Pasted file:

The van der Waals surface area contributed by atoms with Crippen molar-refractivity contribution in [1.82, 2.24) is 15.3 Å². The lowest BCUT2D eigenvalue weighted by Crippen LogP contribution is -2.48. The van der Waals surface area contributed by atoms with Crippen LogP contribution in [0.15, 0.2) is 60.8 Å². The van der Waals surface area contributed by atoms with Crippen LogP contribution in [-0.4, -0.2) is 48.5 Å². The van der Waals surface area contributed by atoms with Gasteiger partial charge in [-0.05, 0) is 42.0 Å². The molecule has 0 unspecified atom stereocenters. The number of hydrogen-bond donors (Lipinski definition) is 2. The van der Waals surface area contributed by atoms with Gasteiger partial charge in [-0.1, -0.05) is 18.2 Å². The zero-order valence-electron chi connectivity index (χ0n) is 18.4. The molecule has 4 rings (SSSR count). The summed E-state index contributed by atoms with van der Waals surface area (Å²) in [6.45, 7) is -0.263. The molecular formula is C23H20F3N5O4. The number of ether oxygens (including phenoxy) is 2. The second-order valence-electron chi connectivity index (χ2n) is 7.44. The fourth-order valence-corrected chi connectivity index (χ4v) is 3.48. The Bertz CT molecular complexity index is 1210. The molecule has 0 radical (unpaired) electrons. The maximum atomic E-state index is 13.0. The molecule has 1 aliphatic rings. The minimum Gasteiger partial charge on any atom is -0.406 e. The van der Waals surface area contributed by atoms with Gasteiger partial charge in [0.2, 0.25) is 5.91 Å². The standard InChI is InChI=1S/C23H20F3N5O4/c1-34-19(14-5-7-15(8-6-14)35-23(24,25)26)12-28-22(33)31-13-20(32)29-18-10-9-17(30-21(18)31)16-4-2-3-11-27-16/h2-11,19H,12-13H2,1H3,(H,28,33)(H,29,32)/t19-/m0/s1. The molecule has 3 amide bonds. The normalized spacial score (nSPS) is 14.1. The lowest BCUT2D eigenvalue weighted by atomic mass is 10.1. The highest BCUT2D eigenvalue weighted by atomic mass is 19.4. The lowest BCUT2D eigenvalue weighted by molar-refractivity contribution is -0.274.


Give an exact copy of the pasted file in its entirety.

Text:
The van der Waals surface area contributed by atoms with Crippen molar-refractivity contribution in [1.82, 2.24) is 15.3 Å². The lowest BCUT2D eigenvalue weighted by Crippen LogP contribution is -2.48. The van der Waals surface area contributed by atoms with Crippen LogP contribution in [0.15, 0.2) is 60.8 Å². The van der Waals surface area contributed by atoms with Crippen LogP contribution in [-0.4, -0.2) is 48.5 Å². The van der Waals surface area contributed by atoms with Gasteiger partial charge in [-0.05, 0) is 42.0 Å². The molecule has 0 unspecified atom stereocenters. The number of hydrogen-bond donors (Lipinski definition) is 2. The van der Waals surface area contributed by atoms with Gasteiger partial charge in [-0.1, -0.05) is 18.2 Å². The zero-order valence-electron chi connectivity index (χ0n) is 18.4. The molecule has 4 rings (SSSR count). The summed E-state index contributed by atoms with van der Waals surface area (Å²) in [6.45, 7) is -0.263. The molecular formula is C23H20F3N5O4. The number of ether oxygens (including phenoxy) is 2. The second-order valence-electron chi connectivity index (χ2n) is 7.44. The fourth-order valence-corrected chi connectivity index (χ4v) is 3.48. The Bertz CT molecular complexity index is 1210. The molecule has 0 radical (unpaired) electrons. The maximum atomic E-state index is 13.0. The molecule has 1 aliphatic rings. The minimum Gasteiger partial charge on any atom is -0.406 e. The van der Waals surface area contributed by atoms with Gasteiger partial charge in [0.2, 0.25) is 5.91 Å². The standard InChI is InChI=1S/C23H20F3N5O4/c1-34-19(14-5-7-15(8-6-14)35-23(24,25)26)12-28-22(33)31-13-20(32)29-18-10-9-17(30-21(18)31)16-4-2-3-11-27-16/h2-11,19H,12-13H2,1H3,(H,28,33)(H,29,32)/t19-/m0/s1. The molecule has 3 amide bonds. The normalized spacial score (nSPS) is 14.1. The lowest BCUT2D eigenvalue weighted by atomic mass is 10.1. The highest BCUT2D eigenvalue weighted by atomic mass is 19.4. The lowest BCUT2D eigenvalue weighted by molar-refractivity contribution is -0.274.